Sunday, June 27, 2010

Lion Eyes

I recently heard a really interesting program about deception on Radiolab. In this program, they interviewed a man who’s an expert on lying. He has done studies on how we lie – the way our face twitches when we’re lying, the direction we look, that kind of thing. He’s made a career out of it.

At one point in the interview, he said that he’s made a lifelong commitment to never tell a lie. He defines lying as deceiving someone without informing them (therefore acting isn't lying because the audience has been informed, for example).

Using that guideline, he feels he can tell his wife that he loves her new dress even if doesn’t. He says that because she expects him to always tell her she looks great no matter what, she knows she is at least sometimes being deceived (she has been informed). I feel like that’s a loop hole but in this case, I’ll allow it.

I feel like I’m an honest person. I do my best to always tell the truth. But in some cases, it’s not the easiest thing. Like in social settings. In fact, the lying expert from Radiolab gave an example of how he was put to the test in this area. Someone invited him over for dinner and he did not want to go. This person had invited him over before and he had had an awful time. Not wanting to repeat this, he had to figure out how to get out of going again without lying. Finally he decided to stick to his honesty goal and he told the person that he was sorry, but he wasn’t interested in pursuing their friendship.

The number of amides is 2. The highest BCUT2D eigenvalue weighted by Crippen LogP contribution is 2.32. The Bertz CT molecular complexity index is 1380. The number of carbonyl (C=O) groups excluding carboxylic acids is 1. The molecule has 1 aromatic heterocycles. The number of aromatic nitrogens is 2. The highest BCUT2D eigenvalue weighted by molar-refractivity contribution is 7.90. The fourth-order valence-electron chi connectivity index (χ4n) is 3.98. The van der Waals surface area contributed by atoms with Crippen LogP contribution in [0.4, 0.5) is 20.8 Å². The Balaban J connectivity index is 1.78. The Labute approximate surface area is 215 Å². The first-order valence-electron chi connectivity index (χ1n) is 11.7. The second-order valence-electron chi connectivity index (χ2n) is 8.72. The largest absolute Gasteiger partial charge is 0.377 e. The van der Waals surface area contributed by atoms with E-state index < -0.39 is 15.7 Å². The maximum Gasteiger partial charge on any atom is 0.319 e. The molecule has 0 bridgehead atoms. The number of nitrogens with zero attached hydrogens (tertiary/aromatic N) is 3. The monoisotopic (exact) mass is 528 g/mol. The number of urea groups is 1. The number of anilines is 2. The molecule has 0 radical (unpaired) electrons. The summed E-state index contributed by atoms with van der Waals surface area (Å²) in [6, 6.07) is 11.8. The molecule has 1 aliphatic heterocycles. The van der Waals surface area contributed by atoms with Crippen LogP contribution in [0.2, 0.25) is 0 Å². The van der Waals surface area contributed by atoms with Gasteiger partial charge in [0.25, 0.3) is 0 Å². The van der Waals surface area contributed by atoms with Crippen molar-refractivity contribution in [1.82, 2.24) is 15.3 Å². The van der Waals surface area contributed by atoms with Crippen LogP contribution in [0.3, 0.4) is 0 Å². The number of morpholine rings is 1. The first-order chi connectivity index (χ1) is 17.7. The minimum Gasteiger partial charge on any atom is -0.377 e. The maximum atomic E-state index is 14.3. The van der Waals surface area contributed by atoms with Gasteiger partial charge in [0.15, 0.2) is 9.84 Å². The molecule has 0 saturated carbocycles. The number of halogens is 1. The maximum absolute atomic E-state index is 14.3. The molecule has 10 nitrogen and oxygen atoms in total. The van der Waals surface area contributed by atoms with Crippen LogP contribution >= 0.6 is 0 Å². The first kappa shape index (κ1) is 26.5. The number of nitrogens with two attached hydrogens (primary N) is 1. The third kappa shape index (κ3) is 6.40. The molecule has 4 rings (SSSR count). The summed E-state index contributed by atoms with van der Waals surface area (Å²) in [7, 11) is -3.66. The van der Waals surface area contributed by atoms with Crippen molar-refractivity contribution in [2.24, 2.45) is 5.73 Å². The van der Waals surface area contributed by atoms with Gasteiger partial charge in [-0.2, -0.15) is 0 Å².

He said he felt like he could do anything after this - he felt empowered. I don’t know. I mean, I respect him and all. Actually, I’m in awe of him. But is that really the best idea? Maybe it is. I find it hard though. Who (besides this guy) really has the nerve to say, “I’m not busy that night, I just don’t want to hang out with you.”? That just seems mean. I mean, we're trying to have a society here.

This also applies in dating situations. Isn’t it easier when breaking things off just to say, “There’s just no chemistry” rather than, “You bore me to tears”? Or "We just don't have anything in common - we're different people" rather than, "Here's a list of the things I don't like about you"?

Plus, telling them all the things that annoy you really just makes it easier for them to tell you the things they don’t like about you. Who wants to hear that?

But would our lives be less complicated if we were more honest in these departments? Or would we all just have hurt feelings all the time? How honest are you? When do you think it’s ok to lie?

I'll end with a quote from the Office: "Daryl Philbin is the most complicated man that I have ever met. I mean, who says exactly what they're thinking? What kind of game is that?" - Kelly Kapoor


Leo said...

There is a difference between "lying" and intentionally witholding information that you are certain will hurt the other person's feelings. Example: "Does this dress make me look fat?"... The honest answer: "no, Your fat makes you look fat."... The witheld response (still in all honesty): "I prefer other dresses to that one." It's all in the way you phrase and the kindness in your tone that will assure the person that you care about them.